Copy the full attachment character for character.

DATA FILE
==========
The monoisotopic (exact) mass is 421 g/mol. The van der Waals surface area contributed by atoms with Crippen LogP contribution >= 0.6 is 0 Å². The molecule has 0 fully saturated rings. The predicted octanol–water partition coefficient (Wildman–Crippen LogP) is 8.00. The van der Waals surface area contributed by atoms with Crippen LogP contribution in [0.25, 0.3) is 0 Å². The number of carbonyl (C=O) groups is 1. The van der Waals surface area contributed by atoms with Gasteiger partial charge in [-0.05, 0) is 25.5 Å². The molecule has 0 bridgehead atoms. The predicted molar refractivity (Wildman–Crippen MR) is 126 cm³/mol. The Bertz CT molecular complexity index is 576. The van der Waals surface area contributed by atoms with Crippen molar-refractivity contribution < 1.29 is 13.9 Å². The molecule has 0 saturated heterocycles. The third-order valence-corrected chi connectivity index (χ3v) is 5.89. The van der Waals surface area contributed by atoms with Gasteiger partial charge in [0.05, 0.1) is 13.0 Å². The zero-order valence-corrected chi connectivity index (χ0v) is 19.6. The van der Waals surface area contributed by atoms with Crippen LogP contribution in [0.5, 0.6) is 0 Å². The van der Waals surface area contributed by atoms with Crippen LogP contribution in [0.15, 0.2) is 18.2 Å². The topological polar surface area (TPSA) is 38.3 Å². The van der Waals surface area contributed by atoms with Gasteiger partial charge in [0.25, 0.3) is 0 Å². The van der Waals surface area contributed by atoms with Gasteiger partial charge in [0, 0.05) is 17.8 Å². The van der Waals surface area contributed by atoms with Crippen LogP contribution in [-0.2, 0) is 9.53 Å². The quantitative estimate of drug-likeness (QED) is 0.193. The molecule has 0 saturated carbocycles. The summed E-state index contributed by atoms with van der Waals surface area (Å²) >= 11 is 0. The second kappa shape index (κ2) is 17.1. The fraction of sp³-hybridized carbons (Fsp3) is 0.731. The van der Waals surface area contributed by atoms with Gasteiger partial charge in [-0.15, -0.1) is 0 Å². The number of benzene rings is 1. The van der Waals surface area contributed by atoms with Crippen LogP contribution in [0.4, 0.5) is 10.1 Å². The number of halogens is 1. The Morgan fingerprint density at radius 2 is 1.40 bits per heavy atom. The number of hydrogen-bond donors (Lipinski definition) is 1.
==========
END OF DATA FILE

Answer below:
The monoisotopic (exact) mass is 421 g/mol. The van der Waals surface area contributed by atoms with Crippen LogP contribution >= 0.6 is 0 Å². The molecule has 0 fully saturated rings. The predicted octanol–water partition coefficient (Wildman–Crippen LogP) is 8.00. The van der Waals surface area contributed by atoms with Crippen LogP contribution in [0.25, 0.3) is 0 Å². The number of carbonyl (C=O) groups is 1. The van der Waals surface area contributed by atoms with Gasteiger partial charge in [-0.05, 0) is 25.5 Å². The molecule has 0 bridgehead atoms. The predicted molar refractivity (Wildman–Crippen MR) is 126 cm³/mol. The Bertz CT molecular complexity index is 576. The van der Waals surface area contributed by atoms with Crippen molar-refractivity contribution < 1.29 is 13.9 Å². The molecule has 0 saturated heterocycles. The third-order valence-corrected chi connectivity index (χ3v) is 5.89. The van der Waals surface area contributed by atoms with Gasteiger partial charge in [0.05, 0.1) is 13.0 Å². The zero-order valence-corrected chi connectivity index (χ0v) is 19.6. The van der Waals surface area contributed by atoms with Crippen LogP contribution in [0.5, 0.6) is 0 Å². The van der Waals surface area contributed by atoms with Crippen LogP contribution in [0.15, 0.2) is 18.2 Å². The topological polar surface area (TPSA) is 38.3 Å². The van der Waals surface area contributed by atoms with Gasteiger partial charge in [0.25, 0.3) is 0 Å². The van der Waals surface area contributed by atoms with Gasteiger partial charge in [0, 0.05) is 17.8 Å². The van der Waals surface area contributed by atoms with Crippen LogP contribution in [-0.2, 0) is 9.53 Å². The quantitative estimate of drug-likeness (QED) is 0.193. The molecule has 0 saturated carbocycles. The summed E-state index contributed by atoms with van der Waals surface area (Å²) >= 11 is 0. The second kappa shape index (κ2) is 17.1. The fraction of sp³-hybridized carbons (Fsp3) is 0.731. The van der Waals surface area contributed by atoms with Gasteiger partial charge in [-0.15, -0.1) is 0 Å². The number of benzene rings is 1. The van der Waals surface area contributed by atoms with Crippen LogP contribution in [0.4, 0.5) is 10.1 Å². The number of halogens is 1. The Morgan fingerprint density at radius 2 is 1.40 bits per heavy atom. The number of hydrogen-bond donors (Lipinski definition) is 1.